I make sure the light is good and a fan is on circulating air and keeping things fresh and bright.

To keep to the experimenting, I added an extra layer of batting under the feather design area and compacted around it with stitching (either pebbles or McTavishing) to press down the extra batting so I didn't have to do a lot of trimming between quilt layers.

When designs were finished and the quilt was bound I ran it through the washer and dryer to check out the shrinkage.  I love how the batting puffed up in the faux trapunto areas, and can now take these new skills to the next project.  

This was so rewarding and so much fun...although it's not a quilt for a bed or a gift or a client, I have it thrown over a shelf in my den, and it's the star of the room.  Practice makes perfect!!

Let's make another one!!  Happy Quilting!

Friday, July 11, 2014

Everyone's a Critic

I have three indoor cats.  They run the place.  My sewing space is no exception. 

It would be fine if they were a little more supportive of my hard work and creative projects but...

It always feels like a set or two of judgmental eyes are peeking out from under furniture or from around corners.  Every once in awhile, they are not so subtle in their unspoken comments:

Hey Raja, what do you think of this new free motion design I'm perfecting?

Abu, could you let me have those table runners?  I need to bind them.  Abu...Abu...

Raja, I've been packing up some scraps and UFO's.  Have you seen them?  Anywhere?  

Hadji, let me show you the quilt top.  It only took me six days of piecing to finish the blocks and sashing.  You're gonna love it...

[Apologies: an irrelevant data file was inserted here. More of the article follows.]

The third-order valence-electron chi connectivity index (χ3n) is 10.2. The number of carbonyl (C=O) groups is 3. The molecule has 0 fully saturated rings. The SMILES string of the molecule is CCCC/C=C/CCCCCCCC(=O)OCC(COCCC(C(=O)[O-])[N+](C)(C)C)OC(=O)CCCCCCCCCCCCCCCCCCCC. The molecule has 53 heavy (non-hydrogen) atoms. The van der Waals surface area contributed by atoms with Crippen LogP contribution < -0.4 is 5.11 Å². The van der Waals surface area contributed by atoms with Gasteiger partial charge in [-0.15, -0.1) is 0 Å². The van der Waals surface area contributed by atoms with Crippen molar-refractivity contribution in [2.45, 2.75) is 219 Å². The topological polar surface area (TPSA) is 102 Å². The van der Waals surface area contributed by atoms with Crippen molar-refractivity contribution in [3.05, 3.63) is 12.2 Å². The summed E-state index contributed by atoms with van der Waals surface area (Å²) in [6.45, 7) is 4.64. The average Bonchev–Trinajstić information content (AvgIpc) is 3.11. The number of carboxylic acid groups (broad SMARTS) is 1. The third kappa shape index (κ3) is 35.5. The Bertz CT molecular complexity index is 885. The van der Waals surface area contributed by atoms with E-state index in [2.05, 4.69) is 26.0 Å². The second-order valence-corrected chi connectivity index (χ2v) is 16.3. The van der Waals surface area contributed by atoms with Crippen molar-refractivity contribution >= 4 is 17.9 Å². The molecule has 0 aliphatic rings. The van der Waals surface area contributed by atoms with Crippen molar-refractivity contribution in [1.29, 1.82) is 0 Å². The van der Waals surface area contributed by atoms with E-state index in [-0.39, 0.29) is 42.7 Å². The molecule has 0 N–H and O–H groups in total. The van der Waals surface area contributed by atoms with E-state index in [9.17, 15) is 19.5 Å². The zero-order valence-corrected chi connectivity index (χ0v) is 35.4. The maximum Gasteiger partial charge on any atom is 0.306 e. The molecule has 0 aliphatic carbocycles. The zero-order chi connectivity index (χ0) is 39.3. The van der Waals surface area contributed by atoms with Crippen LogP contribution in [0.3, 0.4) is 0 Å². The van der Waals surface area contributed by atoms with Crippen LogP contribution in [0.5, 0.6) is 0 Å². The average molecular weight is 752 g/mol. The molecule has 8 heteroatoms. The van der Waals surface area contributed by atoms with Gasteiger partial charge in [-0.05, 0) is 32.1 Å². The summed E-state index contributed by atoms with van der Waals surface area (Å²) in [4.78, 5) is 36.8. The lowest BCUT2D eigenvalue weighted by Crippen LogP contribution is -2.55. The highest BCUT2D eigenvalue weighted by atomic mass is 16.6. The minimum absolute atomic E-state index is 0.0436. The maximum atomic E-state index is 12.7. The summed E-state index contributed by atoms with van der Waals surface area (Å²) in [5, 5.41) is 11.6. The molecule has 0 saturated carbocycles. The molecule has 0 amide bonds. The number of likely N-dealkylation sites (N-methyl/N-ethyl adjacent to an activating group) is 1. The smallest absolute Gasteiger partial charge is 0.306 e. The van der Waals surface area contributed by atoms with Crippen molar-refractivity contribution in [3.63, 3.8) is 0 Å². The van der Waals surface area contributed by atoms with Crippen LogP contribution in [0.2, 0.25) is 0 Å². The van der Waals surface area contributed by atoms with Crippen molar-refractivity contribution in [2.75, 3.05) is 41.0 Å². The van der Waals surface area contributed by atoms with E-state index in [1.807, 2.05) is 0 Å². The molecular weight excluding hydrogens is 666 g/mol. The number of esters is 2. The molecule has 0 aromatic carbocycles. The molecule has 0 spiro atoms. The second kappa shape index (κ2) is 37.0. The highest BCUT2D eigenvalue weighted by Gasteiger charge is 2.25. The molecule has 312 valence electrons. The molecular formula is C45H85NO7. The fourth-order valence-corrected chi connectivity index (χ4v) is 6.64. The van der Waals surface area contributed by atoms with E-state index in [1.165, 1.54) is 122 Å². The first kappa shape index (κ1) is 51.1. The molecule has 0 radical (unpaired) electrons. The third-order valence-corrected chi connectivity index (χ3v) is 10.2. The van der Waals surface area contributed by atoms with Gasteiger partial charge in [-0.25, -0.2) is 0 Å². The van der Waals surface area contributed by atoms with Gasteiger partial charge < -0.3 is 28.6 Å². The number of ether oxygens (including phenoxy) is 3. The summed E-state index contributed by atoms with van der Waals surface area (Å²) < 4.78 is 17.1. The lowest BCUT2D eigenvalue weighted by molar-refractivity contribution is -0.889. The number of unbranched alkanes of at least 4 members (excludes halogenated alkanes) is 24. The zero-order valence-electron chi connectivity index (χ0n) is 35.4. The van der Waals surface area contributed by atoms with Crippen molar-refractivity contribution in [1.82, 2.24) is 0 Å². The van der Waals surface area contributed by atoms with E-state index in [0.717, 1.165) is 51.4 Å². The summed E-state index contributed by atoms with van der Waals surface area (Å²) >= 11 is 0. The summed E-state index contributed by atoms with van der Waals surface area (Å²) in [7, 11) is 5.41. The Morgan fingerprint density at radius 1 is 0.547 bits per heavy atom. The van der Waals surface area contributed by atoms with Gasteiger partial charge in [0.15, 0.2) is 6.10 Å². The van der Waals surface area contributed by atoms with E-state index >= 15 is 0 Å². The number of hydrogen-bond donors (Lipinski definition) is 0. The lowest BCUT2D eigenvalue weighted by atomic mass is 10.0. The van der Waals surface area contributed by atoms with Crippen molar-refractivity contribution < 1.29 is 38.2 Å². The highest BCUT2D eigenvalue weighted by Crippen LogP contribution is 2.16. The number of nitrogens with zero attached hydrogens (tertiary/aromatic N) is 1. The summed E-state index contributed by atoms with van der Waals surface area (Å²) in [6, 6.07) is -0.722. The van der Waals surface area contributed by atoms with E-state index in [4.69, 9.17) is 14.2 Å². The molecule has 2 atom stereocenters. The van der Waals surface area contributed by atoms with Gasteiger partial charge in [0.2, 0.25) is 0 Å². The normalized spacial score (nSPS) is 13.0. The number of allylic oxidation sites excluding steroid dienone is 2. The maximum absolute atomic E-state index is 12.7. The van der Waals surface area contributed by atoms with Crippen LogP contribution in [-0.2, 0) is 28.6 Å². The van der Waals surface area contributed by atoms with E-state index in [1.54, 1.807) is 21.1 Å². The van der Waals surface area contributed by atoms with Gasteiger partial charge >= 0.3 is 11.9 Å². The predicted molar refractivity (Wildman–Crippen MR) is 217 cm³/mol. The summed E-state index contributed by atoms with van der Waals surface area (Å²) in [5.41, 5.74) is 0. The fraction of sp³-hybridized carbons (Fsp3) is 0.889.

Do you have any little 'helpers' in your work space?  I hope they are a little more supportive than mine are.  And that they are not lying around thinking of ways to get into trouble...

Thanks for the entertainment and the company, Hadji, Raja and Abu!!  Now hand me the lint roller...

Happy Quilting.  :)

Friday, June 6, 2014

PRECUTS EXPLAINED!!  The in's and out's and how big's, etc.

Recently, I taught a class at a local fabric/quilt/craft store, and was asked to describe pre-cut fabrics and review the subject for a group of new quilters.

I LOVE using pre-cuts to try out color palettes and to do smaller projects in no time flat!  It also helps me keep up with new trends without having so much fabric left over to add to my ample stash, and with the scraps, I've started doing improvisational piecing to make table mats that I can quilt along with larger projects and give as hostess gifts or use to try new free motion designs on my mid-arm quilter, or (and I love this application) I use them as demo projects for quilting classes to pass around as samplers to teach techniques.